The Kennedy family has been famously known over the years as the family of long memories, but the Bushes may have an even sharper recollection over past slights.
Stories are legendary of George H.W. Bush bearing grudges over offenses, even against his father years after he was in the Senate.
Robert F. Kennedy was often the chief inquisitor against those who spoke out against the family, including Ronald Reagan, who lost his General Electric career because, as son Mike Reagan believes, The Gipper had criticized the Tennessee Valley Authority, a favorite liberal boondoggle left over from the New Deal, as well as the Kennedy administration itself.
Stories are thick of Barbara Bush bearing grudges against Nancy Reagan. In Jon Meacham’s new book, "Destiny and Power," she complains often over real or imagined slights. Until this book came out, many had no idea Barbara Bush had such thin skin.
Truth be told, however, Nancy also bore some grudges, as I wrote in my new book, "Last Act, The Final Years and Emerging Legacy of Ronald Reagan." In the 1980 GOP primaries, George H.W. Bush had waged an often mean-spirited and personal campaign against Reagan, centering on Reagan’s age and Bush’s relative youth.
Bush once went to the Concord, N.H., YMCA to do jumping jacks and later jog for the benefit of the TV cameras, to which Reagan, in a nice redirect, replied, “We don’t elect presidents to run foot races — we elect them to show judgment and maturity.”
Longtime Reagan aide Marty Anderson said that Reagan was “warmly ruthless” and in this dismissive rejoinder, he showed his toughness.
Over the years, the Bush family and key aides have cold-shouldered critics, taking them off of Christmas cards list, shutting them out of Bush political inner circles, cutting them off from RNC contracts, and more.
To insiders, there is no greater sentence than to be cast in the Bush’s “phantom zone” as it was known, as a nonperson. The Bushes over the years tossed many fair-weather friends into the phantom zone. To the outsiders, they wore such derision as a badge of honor.
The Bush family took losing personally, never blaming themselves. Bush 41 famously blamed his “no new taxes” pledge as to why he lost in 1992 to Bill Clinton, and not that he actually raised taxes including on beer and cigarettes, but not on white wine. Or that he rejected Reaganism, meanly, saying he would run a “kinder and gentler” administration.
Bush 43 and loyalist Karl Rove blamed the peccadilloes of Mark Foley, congressman from Florida, on the entire loss of the congress in 2006 and not on their widespread abandonment of conservatism.
But they were also a family of loyalists, so it seemed strange that 41 so personally attacked Donald Rumsfeld and Dick Cheney in Meacham’s new book. Or is it? One must go back to the early 1970s for the key to this lifetime fracas.
In 1970, a group of Texas oilmen, close to the Nixon administration, set up a Republican slush fund to help GOP candidates running for the House and Senate. It is not clear that the fund was illegal given the Wild West nature of campaign financing in those days, but the Republicans certainly acted as if it was.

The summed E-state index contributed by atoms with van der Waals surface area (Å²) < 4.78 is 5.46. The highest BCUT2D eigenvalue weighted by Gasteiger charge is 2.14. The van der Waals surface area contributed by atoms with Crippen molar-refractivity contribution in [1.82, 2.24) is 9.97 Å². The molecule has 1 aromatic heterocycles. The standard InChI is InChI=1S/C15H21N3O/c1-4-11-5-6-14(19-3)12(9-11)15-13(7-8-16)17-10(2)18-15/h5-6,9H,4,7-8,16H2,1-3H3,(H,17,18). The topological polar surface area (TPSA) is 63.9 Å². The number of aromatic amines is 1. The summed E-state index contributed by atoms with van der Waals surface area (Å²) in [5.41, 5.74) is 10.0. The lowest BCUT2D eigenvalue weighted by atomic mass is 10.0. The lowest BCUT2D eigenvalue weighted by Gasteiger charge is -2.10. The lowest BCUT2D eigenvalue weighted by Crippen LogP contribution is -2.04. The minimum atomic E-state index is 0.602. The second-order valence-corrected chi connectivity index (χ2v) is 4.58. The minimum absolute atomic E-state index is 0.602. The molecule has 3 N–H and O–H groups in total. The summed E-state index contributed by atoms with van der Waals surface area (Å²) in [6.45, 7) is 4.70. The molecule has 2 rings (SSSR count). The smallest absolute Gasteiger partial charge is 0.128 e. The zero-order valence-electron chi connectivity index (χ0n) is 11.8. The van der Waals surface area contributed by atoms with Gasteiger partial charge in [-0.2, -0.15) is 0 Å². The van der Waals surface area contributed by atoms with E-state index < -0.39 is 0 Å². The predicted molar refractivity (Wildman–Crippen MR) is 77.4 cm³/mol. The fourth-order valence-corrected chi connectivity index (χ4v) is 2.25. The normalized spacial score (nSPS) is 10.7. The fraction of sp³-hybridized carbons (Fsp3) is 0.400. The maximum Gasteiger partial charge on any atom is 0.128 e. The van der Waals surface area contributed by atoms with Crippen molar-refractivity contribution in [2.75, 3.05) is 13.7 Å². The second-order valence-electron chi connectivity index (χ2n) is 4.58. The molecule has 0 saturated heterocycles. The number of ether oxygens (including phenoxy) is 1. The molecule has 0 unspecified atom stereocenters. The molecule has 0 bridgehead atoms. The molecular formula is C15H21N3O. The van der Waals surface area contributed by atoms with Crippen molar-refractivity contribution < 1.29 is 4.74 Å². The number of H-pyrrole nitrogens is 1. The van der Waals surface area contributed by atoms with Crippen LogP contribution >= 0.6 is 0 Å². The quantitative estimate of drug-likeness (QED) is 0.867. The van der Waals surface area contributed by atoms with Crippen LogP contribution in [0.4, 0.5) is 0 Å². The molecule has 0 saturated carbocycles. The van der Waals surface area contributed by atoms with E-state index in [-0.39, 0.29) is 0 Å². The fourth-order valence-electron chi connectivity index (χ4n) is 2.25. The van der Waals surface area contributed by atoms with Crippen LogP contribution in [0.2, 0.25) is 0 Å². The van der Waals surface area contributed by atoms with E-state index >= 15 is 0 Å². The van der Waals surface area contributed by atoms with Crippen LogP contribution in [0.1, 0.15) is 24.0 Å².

George H.W. Bush ran for the U.S. Senate from Texas in 1970 and though he waged a spirited campaign against Lloyd Bentsen, he lost. Nixon went into campaign for him and Bush benefited from over $100,000 from "Townhouse Operation," a secretive fundraising operation.
Nixon liked Bush, and afterwards rewarded him with administration posts, first as ambassador to the U.N., and later as chairman of the Republican National Committee.
But in the fall of 1973, Bush was vying with several other Republicans for the unfinished term of Spiro Agnew, who resigned ostensibly over taking bribes from a contractor while still VP, but who in fact was blackmailed by Nixon White House chief of staff, Alexander Haig, who threatened to expose Agnew’s mistress, who was on the vice presidential staff in 1973.
Nixon was desperate to pick someone both clean and non-threatening, a tall order for the mostly dirty and corrupt GOP of the era. Others in the running were Donald Rumsfeld, John Connally, Gerald Ford, and George Bush. Connally was quickly eliminated. Too Texan, too corrupt, too Democratic. It came down to the remaining three, plus the dark horse Nelson Rockefeller.
Rumsfeld, of course, knew all about Townhouse Operation and was accused of leaking information about Townhouse to the media, eliminating Bush from consideration by Nixon, earning the lifetime enmity of the elder Bush. Rumsfeld longtime deputy, Dick Cheney, also came in for much Bush derision.
The news eradicated Bush from contention and Nixon ended up choosing Congressman Gerald Ford of Michigan. Around the time, journalist Jules Witcover wrote that everybody in national politics “knew George Bush was unqualified” to be president of the United States.
Thus, Rumsfeld earned a lifetime enemy in the elder Bush.
The Bushes, over the years, have often used shady tactics to take on political opponents, from Ronald Reagan to Michael Dukakis. When they did it, it was always with a sort of noblesse oblige nonchalance
But the Bush family never liked it when their own tactics were used against them. Sauce for the goose.
Craig Shirley is the author of "Rendezvous with Destiny: Ronald Reagan and the Campaign that Changed America," "Reagan’s Revolution: The Untold Story of the Campaign That Started It All," and "December 1941: 31 Days that Changed America and Saved the World." He is the founder of Shirley & Banister Public Affairs, and has been named the first Reagan scholar at Eureka College, Ronald Reagan’s alma mater. He appears regularly on Newsmax TV, Fox News, MSNBC, and CNN. For more of his reports, Go Here Now.
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